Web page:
Robert Indiana was a prominent figure of the American Pop art movement. He was born Robert Clark in New Castle, Indiana and adopted the name of his home state of Indiana after serving in the US military. After receiving his BFA from the Art Institute of Chicago he moved to New York and set up a studio in the Coenties Slip neighborhood of Lower Manhattan. In Coenties Slip, Indiana was an acquaintance with major artists such as Agnes Martin, Jack Youngerman, and Cy Twombly. Indiana’s works were inspired by signs, billboards, and commercial logos that captured themes of American identity and racial injustice. His signature series of LOVE paintings served as the basis for his public LOVE sculptures and the famous 1973 United States Postal Service “LOVE” stamp. In 2008, Indiana created a HOPE image and donated all proceeds from the sale of reproductions to Barack Obama’s presidential campaign.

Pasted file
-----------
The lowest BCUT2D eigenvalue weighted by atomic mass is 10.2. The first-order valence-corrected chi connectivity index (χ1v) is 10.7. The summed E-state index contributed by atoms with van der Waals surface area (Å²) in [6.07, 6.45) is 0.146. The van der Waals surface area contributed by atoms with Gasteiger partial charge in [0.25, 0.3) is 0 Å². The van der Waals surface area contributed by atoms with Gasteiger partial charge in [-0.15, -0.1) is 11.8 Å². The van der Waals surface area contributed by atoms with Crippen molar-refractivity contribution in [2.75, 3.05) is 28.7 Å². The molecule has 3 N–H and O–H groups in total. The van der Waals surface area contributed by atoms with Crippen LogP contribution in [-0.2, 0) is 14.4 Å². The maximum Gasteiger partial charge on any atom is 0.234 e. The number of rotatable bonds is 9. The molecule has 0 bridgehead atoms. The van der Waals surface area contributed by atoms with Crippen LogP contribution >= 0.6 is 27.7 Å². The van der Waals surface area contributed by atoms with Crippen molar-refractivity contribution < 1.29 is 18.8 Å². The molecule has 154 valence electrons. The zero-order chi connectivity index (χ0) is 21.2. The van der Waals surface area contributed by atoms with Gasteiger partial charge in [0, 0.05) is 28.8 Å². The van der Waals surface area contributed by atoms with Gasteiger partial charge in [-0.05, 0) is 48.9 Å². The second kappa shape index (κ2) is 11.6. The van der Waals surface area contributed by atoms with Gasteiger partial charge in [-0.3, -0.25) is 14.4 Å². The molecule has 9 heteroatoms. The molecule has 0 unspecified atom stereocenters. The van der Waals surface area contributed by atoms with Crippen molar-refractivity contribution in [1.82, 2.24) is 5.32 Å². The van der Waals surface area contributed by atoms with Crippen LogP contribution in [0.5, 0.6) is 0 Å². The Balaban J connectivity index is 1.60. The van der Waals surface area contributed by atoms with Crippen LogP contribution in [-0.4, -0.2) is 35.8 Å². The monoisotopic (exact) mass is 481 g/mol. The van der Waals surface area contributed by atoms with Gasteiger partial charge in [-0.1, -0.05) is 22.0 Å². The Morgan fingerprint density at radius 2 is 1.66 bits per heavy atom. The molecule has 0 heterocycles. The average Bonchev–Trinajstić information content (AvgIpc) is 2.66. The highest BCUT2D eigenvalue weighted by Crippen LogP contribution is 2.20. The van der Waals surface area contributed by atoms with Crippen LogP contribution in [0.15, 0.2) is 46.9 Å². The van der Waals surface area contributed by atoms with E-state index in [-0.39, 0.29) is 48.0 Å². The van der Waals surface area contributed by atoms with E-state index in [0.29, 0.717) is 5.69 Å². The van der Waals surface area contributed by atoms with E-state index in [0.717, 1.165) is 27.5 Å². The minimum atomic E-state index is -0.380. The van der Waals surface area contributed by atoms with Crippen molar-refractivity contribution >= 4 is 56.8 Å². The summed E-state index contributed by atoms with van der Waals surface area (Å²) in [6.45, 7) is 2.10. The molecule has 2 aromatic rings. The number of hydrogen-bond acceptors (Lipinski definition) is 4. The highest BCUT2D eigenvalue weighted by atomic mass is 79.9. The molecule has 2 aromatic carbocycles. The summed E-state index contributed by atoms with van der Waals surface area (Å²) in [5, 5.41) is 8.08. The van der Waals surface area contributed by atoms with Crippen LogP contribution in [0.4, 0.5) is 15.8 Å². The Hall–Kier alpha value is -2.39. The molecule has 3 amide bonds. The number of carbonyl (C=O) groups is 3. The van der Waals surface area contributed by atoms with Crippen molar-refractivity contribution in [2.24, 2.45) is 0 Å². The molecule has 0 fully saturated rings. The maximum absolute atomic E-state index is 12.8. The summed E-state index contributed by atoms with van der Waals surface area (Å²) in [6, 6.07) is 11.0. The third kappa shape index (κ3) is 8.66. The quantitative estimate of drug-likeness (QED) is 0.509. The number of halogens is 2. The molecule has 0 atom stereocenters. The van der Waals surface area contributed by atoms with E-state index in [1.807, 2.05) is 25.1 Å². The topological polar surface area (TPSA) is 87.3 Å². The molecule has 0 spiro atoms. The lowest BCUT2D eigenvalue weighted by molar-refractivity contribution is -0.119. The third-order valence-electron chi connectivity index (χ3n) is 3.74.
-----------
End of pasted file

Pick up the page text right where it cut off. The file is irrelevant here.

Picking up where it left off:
Indiana’s artwork has been featured in solo and group exhibitions around the world, and can be found in the permanent collections of museums such as the Museum of Modern Art, the Whitney Museum, the Hirshhorn Museum and Sculpture Garden, the Museum Ludwig in Germany and Austria, and many more. In 2013 the Whitney Museum of American Art hosted: Robert Indiana: Beyond Love, Indiana’s first retrospective.
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